Preparations for the December 7-18 Copenhagen climate summit, where world leaders will discuss the greatest threat facing the planet, are going as expected — including a rare sighting of the African elites’ stiffened spines.
Here’s a fairly simple choice: the global North would pay the hard-hit global South to deal with the climate crisis, either through the complicated and corrupt “Clean Development Mechanism” (CDM), whose projects have plenty of damaging side-effects to communities, or instead pay through other mechanisms that provide financing quickly, transparently and decisively to achieve genuine income compensation plus renewable energy to the masses.
With high-volume class strife heard in the rumbling of wage demands and the friction of township “service delivery protests”, rhetorical and real conflicts are bursting open in every nook and cranny of South Africa.
One of US president-elect Barack Obama’s leading advisers has done more damage to Africa, its economies and its people than anyone I can think of in world history, including even Cecil John Rhodes.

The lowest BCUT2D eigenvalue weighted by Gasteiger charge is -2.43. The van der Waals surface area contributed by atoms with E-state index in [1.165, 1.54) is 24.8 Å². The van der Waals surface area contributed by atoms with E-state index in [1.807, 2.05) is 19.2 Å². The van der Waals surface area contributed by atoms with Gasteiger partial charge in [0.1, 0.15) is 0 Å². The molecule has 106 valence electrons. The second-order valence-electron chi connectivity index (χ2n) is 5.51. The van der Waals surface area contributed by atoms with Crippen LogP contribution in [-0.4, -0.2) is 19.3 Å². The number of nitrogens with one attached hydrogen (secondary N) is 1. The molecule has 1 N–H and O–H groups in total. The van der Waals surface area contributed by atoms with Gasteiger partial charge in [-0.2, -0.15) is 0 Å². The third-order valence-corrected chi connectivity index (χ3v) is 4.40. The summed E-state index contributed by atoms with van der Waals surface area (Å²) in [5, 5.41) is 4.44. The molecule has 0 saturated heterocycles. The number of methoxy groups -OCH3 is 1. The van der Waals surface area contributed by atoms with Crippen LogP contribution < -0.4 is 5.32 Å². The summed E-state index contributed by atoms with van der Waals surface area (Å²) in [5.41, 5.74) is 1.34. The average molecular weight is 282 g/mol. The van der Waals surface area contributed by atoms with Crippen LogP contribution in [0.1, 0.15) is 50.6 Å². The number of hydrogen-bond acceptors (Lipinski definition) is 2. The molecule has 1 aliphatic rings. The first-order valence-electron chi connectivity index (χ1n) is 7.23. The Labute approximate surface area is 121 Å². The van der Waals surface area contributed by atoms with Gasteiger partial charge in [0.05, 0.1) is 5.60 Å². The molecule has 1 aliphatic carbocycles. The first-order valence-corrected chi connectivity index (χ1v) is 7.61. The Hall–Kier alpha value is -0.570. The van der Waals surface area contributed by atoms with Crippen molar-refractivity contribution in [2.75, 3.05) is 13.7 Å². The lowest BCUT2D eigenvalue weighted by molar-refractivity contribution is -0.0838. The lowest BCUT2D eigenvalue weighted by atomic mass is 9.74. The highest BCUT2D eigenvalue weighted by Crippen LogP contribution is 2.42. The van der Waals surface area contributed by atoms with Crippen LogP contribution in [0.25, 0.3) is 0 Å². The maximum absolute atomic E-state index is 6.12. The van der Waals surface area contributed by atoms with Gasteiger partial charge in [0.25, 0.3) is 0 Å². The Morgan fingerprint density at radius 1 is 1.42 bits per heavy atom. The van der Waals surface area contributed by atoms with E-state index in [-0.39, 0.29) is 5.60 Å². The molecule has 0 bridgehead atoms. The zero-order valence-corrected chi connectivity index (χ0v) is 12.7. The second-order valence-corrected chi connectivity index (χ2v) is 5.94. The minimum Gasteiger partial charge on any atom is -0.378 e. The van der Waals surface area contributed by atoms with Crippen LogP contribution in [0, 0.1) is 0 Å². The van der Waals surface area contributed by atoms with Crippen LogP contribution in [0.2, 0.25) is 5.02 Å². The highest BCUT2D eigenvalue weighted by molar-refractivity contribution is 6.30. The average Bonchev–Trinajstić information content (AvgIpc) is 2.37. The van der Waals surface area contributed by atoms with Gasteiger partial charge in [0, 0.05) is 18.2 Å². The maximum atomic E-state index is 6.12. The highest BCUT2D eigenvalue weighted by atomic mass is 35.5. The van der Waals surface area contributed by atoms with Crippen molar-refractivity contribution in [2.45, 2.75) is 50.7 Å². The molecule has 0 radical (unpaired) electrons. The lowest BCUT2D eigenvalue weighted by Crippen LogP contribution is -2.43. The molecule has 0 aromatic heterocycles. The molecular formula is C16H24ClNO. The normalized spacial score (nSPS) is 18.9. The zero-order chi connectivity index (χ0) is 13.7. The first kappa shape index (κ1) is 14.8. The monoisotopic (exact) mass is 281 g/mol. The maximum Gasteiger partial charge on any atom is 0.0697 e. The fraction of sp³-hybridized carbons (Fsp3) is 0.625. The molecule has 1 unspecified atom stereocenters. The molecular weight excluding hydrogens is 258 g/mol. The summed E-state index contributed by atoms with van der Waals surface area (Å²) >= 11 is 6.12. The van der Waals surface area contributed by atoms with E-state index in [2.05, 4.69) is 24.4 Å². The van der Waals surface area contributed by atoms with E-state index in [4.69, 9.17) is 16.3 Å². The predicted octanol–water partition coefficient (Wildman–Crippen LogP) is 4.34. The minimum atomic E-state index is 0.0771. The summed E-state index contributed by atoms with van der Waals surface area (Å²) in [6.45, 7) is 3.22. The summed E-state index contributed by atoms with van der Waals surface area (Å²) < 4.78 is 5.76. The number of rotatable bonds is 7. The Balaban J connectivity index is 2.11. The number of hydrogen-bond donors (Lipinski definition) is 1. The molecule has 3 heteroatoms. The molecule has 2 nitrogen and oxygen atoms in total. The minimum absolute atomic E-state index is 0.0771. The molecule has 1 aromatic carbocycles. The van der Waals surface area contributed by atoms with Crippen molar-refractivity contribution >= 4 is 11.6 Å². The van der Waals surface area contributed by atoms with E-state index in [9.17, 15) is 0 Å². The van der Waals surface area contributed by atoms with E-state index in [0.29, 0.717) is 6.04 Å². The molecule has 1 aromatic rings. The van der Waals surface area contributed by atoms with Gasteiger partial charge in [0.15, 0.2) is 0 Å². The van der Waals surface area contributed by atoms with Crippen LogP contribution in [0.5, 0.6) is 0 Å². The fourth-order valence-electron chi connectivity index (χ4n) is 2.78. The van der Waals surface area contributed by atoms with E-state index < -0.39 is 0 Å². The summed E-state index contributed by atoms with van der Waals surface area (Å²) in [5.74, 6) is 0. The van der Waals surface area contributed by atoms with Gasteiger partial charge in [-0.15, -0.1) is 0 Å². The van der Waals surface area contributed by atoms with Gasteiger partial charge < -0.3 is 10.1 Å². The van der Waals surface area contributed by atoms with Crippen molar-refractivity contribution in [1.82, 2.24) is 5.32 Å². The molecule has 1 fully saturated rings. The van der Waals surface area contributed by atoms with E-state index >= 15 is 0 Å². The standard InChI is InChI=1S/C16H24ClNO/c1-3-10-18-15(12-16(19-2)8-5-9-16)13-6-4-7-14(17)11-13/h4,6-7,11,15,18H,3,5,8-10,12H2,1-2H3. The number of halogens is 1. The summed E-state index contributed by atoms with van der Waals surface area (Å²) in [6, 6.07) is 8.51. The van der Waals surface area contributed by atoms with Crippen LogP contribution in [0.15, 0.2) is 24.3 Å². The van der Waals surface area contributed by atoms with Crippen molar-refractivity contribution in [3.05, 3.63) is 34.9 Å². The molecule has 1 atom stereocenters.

A far-reaching strategic debate is underway about how to respond to the global financial crisis.
In even the most exploitative African sites of repression and capital accumulation, sometimes corporations take a hit, and victims sometimes unite on continental lines instead of being divided and conquered. Turns in the class struggle might have surprised Walter Rodney, the political economist whose 1972 classic How Europe Underdeveloped Africa provided detailed critiques of corporate looting.
We are the creditors! insist a new layer of African social activists, victimised by the ongoing Third World debt crisis but now gathered to fight back.
Durbans University of KwaZulu-Natal vice-chancellor Malegapuru Makgoba is expected to deliver an edict that the UKZNs Centre for Civil Society (CCS) will close on December 31.
The March 29 election in Zimbabwe is very likely to result in President Robert Mugabe winning, by hook or by crook, a slim majority so as to avoid a run-off.
Should poor people be given pit latrines and other devices to limit their consumption of water? A resounding yes was heard at the Africa Sanitation conference held during February at the Luthuli International Conference Centre in Durban.
It is tragic but understandable that South African society ranks with the United States and China at the bottom of a recent worldwide climate-consciousness survey by polling firm Global Scan: only 45% of us believe global warming is a serious problem.
In 1997 at Kyoto, Al Gore bamboozled negotiators into adopting carbon trading as a central climate strategy in exchange for Washington’s support — which never materialised.